[Leps-l] Joe Billings Discovers Monarchs Are True Navigators

Paul Cherubini monarch at saber.net
Wed Dec 4 13:28:26 EST 2013

Earlier this year Rachael Derbyshire, a Canadian graduate student, and
her faculty advisers concluded, based on flight testing in an artificial flight 
http://imageshack.com/a/img28/4354/ybo7.jpg that fall migrant monarchs 
are not true navigators 
Here's an 8 minute interview with Rachael where she describes how 
fall migrants she tested in the flight simulator in Ontario headed southwest 
towards Mexico. She then drove them to Calgary, Alberta, tested them
again and found they still oriented to the southwest. So she and her
faculty advisers concluded fall migrants are not true navigators because
after being transported to Calgary the butterflies failed to head 
southeast in the flight simulator, towards their final overwintering destination 
in central Mexico http://www.cbc.ca/quirks/media/2012-2013/qq-2013-04-13_03.mp3

But this fall as well as in 2008 and 2010, a self-taught naturalist, Joe Billings 
of Vail, Arizona http://imageshack.com/a/img22/3729/2ksr.jpg
acquired tagging evidence that shows fall migrants are not behaviorally
locked into flying southwest or in other southerly directions in the fall to
find the refrigerator-like climates where they overwinter.  The nearest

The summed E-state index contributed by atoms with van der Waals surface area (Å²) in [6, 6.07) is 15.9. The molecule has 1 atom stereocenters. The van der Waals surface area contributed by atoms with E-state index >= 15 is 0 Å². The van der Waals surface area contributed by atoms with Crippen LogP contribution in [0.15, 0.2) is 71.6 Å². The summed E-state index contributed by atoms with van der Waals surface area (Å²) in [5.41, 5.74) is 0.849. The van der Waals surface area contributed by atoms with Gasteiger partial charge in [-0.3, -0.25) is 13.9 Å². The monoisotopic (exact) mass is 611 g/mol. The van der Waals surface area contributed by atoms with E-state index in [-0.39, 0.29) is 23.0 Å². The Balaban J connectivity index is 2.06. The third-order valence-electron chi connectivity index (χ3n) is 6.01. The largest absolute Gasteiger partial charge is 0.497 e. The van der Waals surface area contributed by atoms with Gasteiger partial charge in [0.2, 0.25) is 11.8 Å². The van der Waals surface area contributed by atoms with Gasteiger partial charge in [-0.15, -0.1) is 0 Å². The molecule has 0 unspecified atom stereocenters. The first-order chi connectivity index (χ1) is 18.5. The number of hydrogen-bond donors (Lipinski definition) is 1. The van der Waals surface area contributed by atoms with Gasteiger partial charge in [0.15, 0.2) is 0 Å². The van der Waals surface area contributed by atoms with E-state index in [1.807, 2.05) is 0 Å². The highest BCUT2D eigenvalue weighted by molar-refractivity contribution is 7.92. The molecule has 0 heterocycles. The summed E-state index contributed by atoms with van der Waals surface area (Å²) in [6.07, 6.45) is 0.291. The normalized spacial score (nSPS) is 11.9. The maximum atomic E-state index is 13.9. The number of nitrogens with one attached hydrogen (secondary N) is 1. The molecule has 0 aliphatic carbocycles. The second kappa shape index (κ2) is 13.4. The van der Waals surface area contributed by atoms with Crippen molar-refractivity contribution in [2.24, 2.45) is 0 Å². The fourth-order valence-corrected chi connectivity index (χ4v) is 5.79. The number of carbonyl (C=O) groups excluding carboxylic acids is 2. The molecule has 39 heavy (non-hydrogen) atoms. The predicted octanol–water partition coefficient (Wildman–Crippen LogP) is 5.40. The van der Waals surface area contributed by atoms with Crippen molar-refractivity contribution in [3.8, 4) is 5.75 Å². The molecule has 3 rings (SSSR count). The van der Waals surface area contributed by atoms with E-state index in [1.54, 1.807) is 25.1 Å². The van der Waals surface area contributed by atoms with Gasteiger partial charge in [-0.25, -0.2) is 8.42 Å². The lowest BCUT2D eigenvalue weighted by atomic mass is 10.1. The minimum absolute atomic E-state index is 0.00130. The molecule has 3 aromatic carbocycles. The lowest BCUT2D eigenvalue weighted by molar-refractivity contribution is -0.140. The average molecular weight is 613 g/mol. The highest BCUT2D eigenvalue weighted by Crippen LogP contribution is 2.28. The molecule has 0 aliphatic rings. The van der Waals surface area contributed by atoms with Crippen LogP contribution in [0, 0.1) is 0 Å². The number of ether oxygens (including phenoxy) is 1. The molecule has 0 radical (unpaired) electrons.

refrigerator-like winter climate to southeastern Arizona is the central
California coast and Joe found that fall migrants tagged in southeastern 
Arizona during the first three weeks of September routinely fly northwest to
the overwintering sites along the cold central California coast, hence they 
are true navigators. In other words, Joe's butterflies were capable of 
orienting themselves in northwesterly directions - in the autumn - towards 
a geographical region that is thermally suitable for keeping them alive 
during the fall and winter months.

Specifically, two of a mere 51 fall migrants Joe tagged on Sept. 20, 2013
at Elgin, Arizona (near the Mexican border) were resighted at 
overwintering sites on the central California coast in October and November, 
hence there can be little reasonable doubt that most of them flew northwest
to the central California coast http://imageshack.com/a/img23/1631/0lcq.jpg

Weather history data from http://www.wunderground.com/history/ 
suggests Joe's butterflies battled westerly headwinds or northerly 
and southerly crosswinds during most of the journey to the central California

Surface winds: 
Sept. 20: http://imageshack.com/a/img545/7279/c4z3.jpg
Sept. 21: http://imageshack.com/a/img27/2074/tr8g.jpg
Sept. 22: http://imageshack.com/a/img14/6921/5pkd.jpg
Sept. 23: http://imageshack.com/a/img856/5635/2yz8.jpg
Sept. 24: http://imageshack.com/a/img30/5476/cr86.jpg
Sept. 25: http://imageshack.com/a/img849/1089/9h7x.jpg

To date, true navigation has been shown in only a few invertebrates
such as the eastern newt, the loggerhead sea turtle and the spiny lobster.

Paul Cherubini
El Dorado, Calif.

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